In fact, I would say that we probably paved the way for many other skinhead and Oi bands.
Maybe it occurred that some community centres were a little prejudiced against skinheads, and maybe on the other hand some skinheads gave them reason to be.
You yourself have been running a famous club, 4Fun, on the Riviera for a few years. You invited big names from the Oi scene, such as your close friends Red Alert and Red London?
We first met Red Alert at a festival in Belgium in 1994, but we got to know them especially during a memorable tour of Germany in 1996. We were four bands from different parts of the world: Red Alert, Klasse Kriminale, Bitter Grin (from Canada) and Public Toys (Germany). 10 dates and 14 days on the road. Really wonderful.
Since then we became very good friends and in 1997 we organized a tour of four concerts in Italy, Red Alert and Reazione plus various Italian bands.
Afterwards we organized many other mini-tours around Italy, always travelling together on the legendary 9-seater bus…… We also met Red London at a concert in Germany, became very good friends and went on to play a lot of shows together.
The first edition of Riviera Brucia was organised at the Velvet in Rimini as a symbol for a different kind of music and attitude, different from that of the discos and fancy clubs, which had always charactarised Rimini and Riccione and the whole Riviera. During the first edition in July 1994 Reazione, Los Fastidios, Fuori Controllo and Rappresaglia played. Then we organized it for another seven or eight years, always in the summer, inviting various bands from our region and other parts of Italy.
The 4Fun was run by Ricky and myself, with help from many friends who helped us out at the bar, in the kitchen, or in the security room, from 2003 to 2005. There was the pub, the restaurant, and above all the stage for gigs.
We had totally modified the venue, literally building the stage and the backstage ouselves so we could get the bands we wanted to play. The first big concert we organised was The Exploited, no less.
Hundreds of punks and skinheads from all over Italy invaded in the true sense of the word, the ‘charming seaside town’ Bellaria-Igea Marina… Truly epic… And after that we got a lot of bands playing from all over the world, just to mention a few: Anti-Nowhere League, Vibrators, Peter & the Test tube Babies, D.O.A., Roger Miret, Red Alert, The Crack, Oxymoron, Nabat, and many others, in addition to the countless Italian bands both well-known and up and coming. One real regret for me is that I didn’t manage to get my legendary and amazing friends The Business to play. Anyway, those were two very intense years, we managed to create a meeting place and reference point for many people. We had to close because the costs were really high, impossible to sustain.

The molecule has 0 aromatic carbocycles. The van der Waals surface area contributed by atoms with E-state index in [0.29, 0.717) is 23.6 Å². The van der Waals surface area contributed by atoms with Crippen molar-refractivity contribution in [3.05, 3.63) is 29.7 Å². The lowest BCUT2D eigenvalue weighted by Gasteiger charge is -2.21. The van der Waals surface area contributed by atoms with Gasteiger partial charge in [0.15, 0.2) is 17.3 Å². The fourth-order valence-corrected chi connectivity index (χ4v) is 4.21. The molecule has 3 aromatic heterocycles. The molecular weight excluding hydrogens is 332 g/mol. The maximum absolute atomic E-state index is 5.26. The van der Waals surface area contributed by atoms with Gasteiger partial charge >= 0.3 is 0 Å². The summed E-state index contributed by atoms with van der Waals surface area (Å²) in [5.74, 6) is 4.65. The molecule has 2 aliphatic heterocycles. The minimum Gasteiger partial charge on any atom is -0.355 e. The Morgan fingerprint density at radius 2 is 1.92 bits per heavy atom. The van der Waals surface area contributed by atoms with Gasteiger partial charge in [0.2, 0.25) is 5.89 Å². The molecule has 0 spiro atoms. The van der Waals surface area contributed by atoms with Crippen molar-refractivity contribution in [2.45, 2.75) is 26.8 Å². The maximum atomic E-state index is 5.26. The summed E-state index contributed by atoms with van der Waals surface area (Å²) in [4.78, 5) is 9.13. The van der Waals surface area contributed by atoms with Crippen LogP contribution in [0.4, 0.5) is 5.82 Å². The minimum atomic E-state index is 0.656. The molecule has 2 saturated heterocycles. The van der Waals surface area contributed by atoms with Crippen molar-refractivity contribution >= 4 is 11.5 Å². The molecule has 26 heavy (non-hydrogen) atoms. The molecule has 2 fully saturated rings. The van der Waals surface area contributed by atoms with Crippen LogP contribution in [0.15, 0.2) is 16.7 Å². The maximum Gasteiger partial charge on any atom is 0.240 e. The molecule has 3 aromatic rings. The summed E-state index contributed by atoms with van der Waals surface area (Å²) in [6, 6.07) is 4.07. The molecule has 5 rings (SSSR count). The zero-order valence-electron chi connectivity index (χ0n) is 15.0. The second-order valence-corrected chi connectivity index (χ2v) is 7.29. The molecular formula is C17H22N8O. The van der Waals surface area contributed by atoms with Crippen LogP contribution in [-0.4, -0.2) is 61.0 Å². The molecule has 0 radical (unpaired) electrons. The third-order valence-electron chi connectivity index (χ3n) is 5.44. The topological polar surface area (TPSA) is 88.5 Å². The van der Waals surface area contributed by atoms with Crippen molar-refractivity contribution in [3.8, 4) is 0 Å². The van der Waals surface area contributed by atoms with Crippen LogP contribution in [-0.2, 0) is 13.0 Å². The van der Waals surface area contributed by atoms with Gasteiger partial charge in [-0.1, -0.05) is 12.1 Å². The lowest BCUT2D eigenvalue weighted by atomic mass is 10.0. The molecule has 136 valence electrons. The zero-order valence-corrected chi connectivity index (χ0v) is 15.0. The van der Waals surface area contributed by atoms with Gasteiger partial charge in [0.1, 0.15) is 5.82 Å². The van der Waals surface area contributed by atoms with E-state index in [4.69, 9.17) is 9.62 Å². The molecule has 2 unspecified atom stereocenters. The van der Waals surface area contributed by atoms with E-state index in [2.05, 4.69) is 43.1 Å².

Reazione were formed in February 1993, but from 94 to 97 you were in Klasse Kriminale?
I remember well when in 1994 we played with Reazione at the Riviera Brucia here in Rimini. Marco Balestrino was there, and on that occasion, he asked me to play in Klasse Kriminale. Obviously, I was very happy, so I gladly accepted and it lasted for three years – in spite of the distance. In fact, for rehearsals we sometimes met in Savona da Marco, sometimes here in Rimini and other times at the Nabat rehearsal room in Bologna. It was a very intense period, we played all over Europe and met lots of bands and fantastic people.
Both with Klasse Kriminale and Reazione, I had the opportunity to play with bands that had changed my life and become good friends with them – such as The Business, Red Alert and Cock Sparrer.
Among other things, you and Ricky were also the editor of Spread Out one of the best Italian fanzines from those days…
We only did three issues of Spread Out. Issue 3 came out in 2000), and issue 4 was almost ready, but we didn’t manage to publish it in the end. The experience was really great, obviously we were talking about punk, Oi, gigs, record releases, band interviews, but also everyday life. We had collaborators from all over the world who were sending us reviews. We had a lot of contacts, so there were many interviews with the bands we loved the most. And then there were so many photos, not only of bands and gigs, but of a lot of friends from all over the world. But it was all printed on paper and even bound, and quite well at that. So the expenses were too much in the long run. Anyway, it was nice.